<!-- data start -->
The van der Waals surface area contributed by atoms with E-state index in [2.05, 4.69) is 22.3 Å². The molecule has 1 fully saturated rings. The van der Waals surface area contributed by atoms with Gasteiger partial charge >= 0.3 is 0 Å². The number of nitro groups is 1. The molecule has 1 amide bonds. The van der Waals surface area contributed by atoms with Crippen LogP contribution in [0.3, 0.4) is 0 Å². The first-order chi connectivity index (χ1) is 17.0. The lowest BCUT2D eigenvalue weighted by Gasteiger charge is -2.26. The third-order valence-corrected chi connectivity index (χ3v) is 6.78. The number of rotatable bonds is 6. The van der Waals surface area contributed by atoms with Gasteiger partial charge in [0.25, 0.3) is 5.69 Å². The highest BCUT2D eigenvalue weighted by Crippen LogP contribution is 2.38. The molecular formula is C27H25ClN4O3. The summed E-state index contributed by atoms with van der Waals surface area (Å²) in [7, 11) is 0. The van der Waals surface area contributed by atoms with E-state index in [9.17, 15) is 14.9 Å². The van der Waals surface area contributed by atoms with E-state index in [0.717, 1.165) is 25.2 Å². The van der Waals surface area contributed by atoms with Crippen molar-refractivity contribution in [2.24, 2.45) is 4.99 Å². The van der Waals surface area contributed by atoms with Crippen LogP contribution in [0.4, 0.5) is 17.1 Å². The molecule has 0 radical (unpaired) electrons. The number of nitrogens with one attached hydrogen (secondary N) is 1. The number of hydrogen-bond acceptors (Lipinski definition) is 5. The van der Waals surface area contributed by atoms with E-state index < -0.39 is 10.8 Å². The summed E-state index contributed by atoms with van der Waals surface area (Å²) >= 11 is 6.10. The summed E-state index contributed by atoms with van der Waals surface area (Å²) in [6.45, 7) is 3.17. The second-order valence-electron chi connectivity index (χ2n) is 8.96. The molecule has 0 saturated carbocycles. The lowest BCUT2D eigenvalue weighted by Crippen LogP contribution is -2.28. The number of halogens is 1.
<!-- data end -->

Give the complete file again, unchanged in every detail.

The van der Waals surface area contributed by atoms with E-state index in [2.05, 4.69) is 22.3 Å². The molecule has 1 fully saturated rings. The van der Waals surface area contributed by atoms with Gasteiger partial charge >= 0.3 is 0 Å². The number of nitro groups is 1. The molecule has 1 amide bonds. The van der Waals surface area contributed by atoms with Crippen LogP contribution in [0.3, 0.4) is 0 Å². The first-order chi connectivity index (χ1) is 17.0. The lowest BCUT2D eigenvalue weighted by Gasteiger charge is -2.26. The third-order valence-corrected chi connectivity index (χ3v) is 6.78. The number of rotatable bonds is 6. The van der Waals surface area contributed by atoms with Gasteiger partial charge in [0.25, 0.3) is 5.69 Å². The highest BCUT2D eigenvalue weighted by Crippen LogP contribution is 2.38. The molecular formula is C27H25ClN4O3. The summed E-state index contributed by atoms with van der Waals surface area (Å²) in [7, 11) is 0. The van der Waals surface area contributed by atoms with E-state index in [9.17, 15) is 14.9 Å². The van der Waals surface area contributed by atoms with E-state index in [0.717, 1.165) is 25.2 Å². The van der Waals surface area contributed by atoms with Crippen molar-refractivity contribution in [2.24, 2.45) is 4.99 Å². The van der Waals surface area contributed by atoms with Crippen LogP contribution in [0.4, 0.5) is 17.1 Å². The molecule has 0 radical (unpaired) electrons. The number of nitrogens with one attached hydrogen (secondary N) is 1. The number of hydrogen-bond acceptors (Lipinski definition) is 5. The van der Waals surface area contributed by atoms with E-state index < -0.39 is 10.8 Å². The summed E-state index contributed by atoms with van der Waals surface area (Å²) >= 11 is 6.10. The summed E-state index contributed by atoms with van der Waals surface area (Å²) in [6.45, 7) is 3.17. The second-order valence-electron chi connectivity index (χ2n) is 8.96. The molecule has 0 saturated carbocycles. The lowest BCUT2D eigenvalue weighted by Crippen LogP contribution is -2.28. The number of halogens is 1.